Posts tagged "International High School in Prospect Heights"
June 26, 2012
Classes had already ended for the year at International High School when President Obama announced that he would pull back on deporting undocumented youth, but Principal Nedda DeCastro made sure to deliver the news to her students anyway. She cut out a newspaper article and brought it to the school’s prom, where it quickly circulated on the dance floor.
The celebration continued Monday at the school’s graduation ceremony, when English teacher Suzannah Taylor told the 50 graduates, “Class of 2012, you live here too and don’t ever let anyone tell you otherwise.”
It was a lesson that many International students have not always gotten. The school caters specifically to young immigrants who are still learning the English language, and many of them are undocumented. The school’s unique profile gained national attention when it was portrayed in “The New Kids,” a book that tracked a year in the life of immigrant students at the school. (more…)
October 11, 2011
On a recent day at High School of Language and Innovation earth science teacher Katie Walraven did very little.
Walraven’s choice to take a back seat to her students was strategic: She was letting her students, who are almost all recent immigrants, do most of the teaching.
Her approach reflects one answer to a tricky question: How to teach high school students grade-appropriate content — while at the same time teaching them English. It’s a question that teachers at newcomer high schools such as High School of Language and Innovation or International High School in Prospect Heights, the subject of “The New Kids,” a new book by Brooke Hauser, confront daily.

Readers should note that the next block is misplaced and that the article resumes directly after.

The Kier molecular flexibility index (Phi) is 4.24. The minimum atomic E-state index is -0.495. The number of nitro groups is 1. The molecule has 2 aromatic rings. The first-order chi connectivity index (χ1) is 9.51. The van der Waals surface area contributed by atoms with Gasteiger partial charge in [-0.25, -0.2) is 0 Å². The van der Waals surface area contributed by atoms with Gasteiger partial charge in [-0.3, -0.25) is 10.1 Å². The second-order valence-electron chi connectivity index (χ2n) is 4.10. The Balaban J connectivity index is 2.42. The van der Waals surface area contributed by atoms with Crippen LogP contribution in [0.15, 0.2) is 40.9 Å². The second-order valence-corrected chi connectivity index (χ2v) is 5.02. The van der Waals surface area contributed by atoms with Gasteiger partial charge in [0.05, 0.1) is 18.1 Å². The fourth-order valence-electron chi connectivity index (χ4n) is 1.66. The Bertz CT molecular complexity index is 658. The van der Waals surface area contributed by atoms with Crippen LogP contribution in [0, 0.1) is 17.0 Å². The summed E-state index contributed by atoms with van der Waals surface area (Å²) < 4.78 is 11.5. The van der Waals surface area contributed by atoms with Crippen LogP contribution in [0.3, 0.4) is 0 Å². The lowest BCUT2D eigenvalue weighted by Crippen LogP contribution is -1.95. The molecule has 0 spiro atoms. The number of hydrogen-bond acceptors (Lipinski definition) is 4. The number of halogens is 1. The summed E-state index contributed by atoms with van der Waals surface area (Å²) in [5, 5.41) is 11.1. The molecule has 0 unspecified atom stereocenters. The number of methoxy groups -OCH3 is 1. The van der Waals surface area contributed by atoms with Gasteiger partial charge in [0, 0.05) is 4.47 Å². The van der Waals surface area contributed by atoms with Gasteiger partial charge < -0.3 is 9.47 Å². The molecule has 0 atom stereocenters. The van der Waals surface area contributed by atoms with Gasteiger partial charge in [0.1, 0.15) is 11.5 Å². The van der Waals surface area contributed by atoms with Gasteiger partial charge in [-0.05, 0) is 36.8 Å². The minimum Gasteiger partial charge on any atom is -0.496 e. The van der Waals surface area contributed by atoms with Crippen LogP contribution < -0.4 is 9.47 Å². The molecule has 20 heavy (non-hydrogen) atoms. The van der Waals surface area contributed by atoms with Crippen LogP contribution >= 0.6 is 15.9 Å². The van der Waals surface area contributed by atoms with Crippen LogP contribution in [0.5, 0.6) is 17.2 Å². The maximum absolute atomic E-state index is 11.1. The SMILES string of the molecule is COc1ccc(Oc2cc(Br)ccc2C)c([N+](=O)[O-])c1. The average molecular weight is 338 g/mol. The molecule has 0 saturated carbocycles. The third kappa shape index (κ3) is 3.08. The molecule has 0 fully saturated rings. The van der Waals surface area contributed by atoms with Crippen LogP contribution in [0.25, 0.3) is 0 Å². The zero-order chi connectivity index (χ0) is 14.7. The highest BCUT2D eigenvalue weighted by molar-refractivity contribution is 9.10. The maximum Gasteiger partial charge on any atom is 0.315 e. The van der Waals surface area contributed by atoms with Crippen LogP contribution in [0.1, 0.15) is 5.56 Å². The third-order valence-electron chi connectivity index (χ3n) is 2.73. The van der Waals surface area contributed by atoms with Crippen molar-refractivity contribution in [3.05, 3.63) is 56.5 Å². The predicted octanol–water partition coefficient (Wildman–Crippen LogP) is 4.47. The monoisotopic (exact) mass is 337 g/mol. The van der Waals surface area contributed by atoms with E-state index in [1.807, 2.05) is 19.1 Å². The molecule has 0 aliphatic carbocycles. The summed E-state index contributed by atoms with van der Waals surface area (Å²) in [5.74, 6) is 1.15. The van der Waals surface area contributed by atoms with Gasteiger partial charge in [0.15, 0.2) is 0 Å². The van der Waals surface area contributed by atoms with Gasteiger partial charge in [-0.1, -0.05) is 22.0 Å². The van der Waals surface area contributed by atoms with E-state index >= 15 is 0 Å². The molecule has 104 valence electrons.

For help addressing the tension, High School of Language and Innovation’s founding principal, Julie Nariman, turned to Learning Cultures, a curriculum designed by New York University education professor Cynthia McCallister. The basic philosophy of Learning Cultures – which is used in a dozen other city schools – is that students learn best through social situations. “The social interaction is what allows the writing to happen, the reading to happen, the learning to happen,” McCallister said.
While Learning Cultures is not specifically designed for ELL populations, Nariman says it is the perfect fit for them because it allows students to pool their knowledge of English and content to help each other. Nariman is well-versed in the needs of ELL students, having previously been assistant principal of English as a Second Language at Long Island City High School, and having taught English as a Second Language in Korea.
“This really spoke to me,” she said about Learning Cultures. “It’s a system of teaching students to work interdependently in the classroom and to use independent work time effectively. The content is still all there but in order to get to that content we are first working on social practices.” (more…)